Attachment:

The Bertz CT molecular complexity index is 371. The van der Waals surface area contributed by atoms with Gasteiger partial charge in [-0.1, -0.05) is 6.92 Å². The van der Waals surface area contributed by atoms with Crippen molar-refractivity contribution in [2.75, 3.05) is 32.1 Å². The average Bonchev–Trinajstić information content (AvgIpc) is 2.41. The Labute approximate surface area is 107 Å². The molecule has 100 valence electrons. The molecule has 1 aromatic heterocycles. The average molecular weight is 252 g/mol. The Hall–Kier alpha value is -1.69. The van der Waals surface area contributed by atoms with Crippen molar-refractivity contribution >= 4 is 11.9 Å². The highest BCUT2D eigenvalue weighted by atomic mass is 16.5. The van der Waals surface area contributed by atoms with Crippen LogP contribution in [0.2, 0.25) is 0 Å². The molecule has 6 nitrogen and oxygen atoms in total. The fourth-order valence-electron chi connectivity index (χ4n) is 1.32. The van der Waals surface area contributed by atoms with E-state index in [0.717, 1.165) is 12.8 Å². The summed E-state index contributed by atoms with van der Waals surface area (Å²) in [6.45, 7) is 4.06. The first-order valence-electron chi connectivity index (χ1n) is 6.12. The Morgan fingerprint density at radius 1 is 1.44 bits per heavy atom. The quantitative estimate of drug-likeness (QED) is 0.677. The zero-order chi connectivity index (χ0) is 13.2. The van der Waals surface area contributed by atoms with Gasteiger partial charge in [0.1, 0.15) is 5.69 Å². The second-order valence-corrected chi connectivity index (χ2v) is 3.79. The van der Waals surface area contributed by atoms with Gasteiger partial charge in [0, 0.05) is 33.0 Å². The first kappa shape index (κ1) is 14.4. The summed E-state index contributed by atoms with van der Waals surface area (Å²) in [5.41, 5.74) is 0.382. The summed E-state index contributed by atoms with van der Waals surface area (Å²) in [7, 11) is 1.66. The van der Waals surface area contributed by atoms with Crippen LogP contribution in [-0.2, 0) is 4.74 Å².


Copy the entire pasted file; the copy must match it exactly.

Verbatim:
The Bertz CT molecular complexity index is 371. The van der Waals surface area contributed by atoms with Gasteiger partial charge in [-0.1, -0.05) is 6.92 Å². The van der Waals surface area contributed by atoms with Crippen molar-refractivity contribution in [2.75, 3.05) is 32.1 Å². The average Bonchev–Trinajstić information content (AvgIpc) is 2.41. The Labute approximate surface area is 107 Å². The molecule has 100 valence electrons. The molecule has 1 aromatic heterocycles. The average molecular weight is 252 g/mol. The Hall–Kier alpha value is -1.69. The van der Waals surface area contributed by atoms with Crippen molar-refractivity contribution >= 4 is 11.9 Å². The highest BCUT2D eigenvalue weighted by atomic mass is 16.5. The van der Waals surface area contributed by atoms with Crippen LogP contribution in [0.2, 0.25) is 0 Å². The molecule has 6 nitrogen and oxygen atoms in total. The fourth-order valence-electron chi connectivity index (χ4n) is 1.32. The van der Waals surface area contributed by atoms with E-state index in [0.717, 1.165) is 12.8 Å². The summed E-state index contributed by atoms with van der Waals surface area (Å²) in [6.45, 7) is 4.06. The first-order valence-electron chi connectivity index (χ1n) is 6.12. The Morgan fingerprint density at radius 1 is 1.44 bits per heavy atom. The quantitative estimate of drug-likeness (QED) is 0.677. The zero-order chi connectivity index (χ0) is 13.2. The van der Waals surface area contributed by atoms with Gasteiger partial charge in [0.1, 0.15) is 5.69 Å². The second-order valence-corrected chi connectivity index (χ2v) is 3.79. The van der Waals surface area contributed by atoms with Gasteiger partial charge in [0, 0.05) is 33.0 Å². The first kappa shape index (κ1) is 14.4. The summed E-state index contributed by atoms with van der Waals surface area (Å²) in [5.41, 5.74) is 0.382. The summed E-state index contributed by atoms with van der Waals surface area (Å²) in [7, 11) is 1.66. The van der Waals surface area contributed by atoms with Crippen LogP contribution in [-0.2, 0) is 4.74 Å².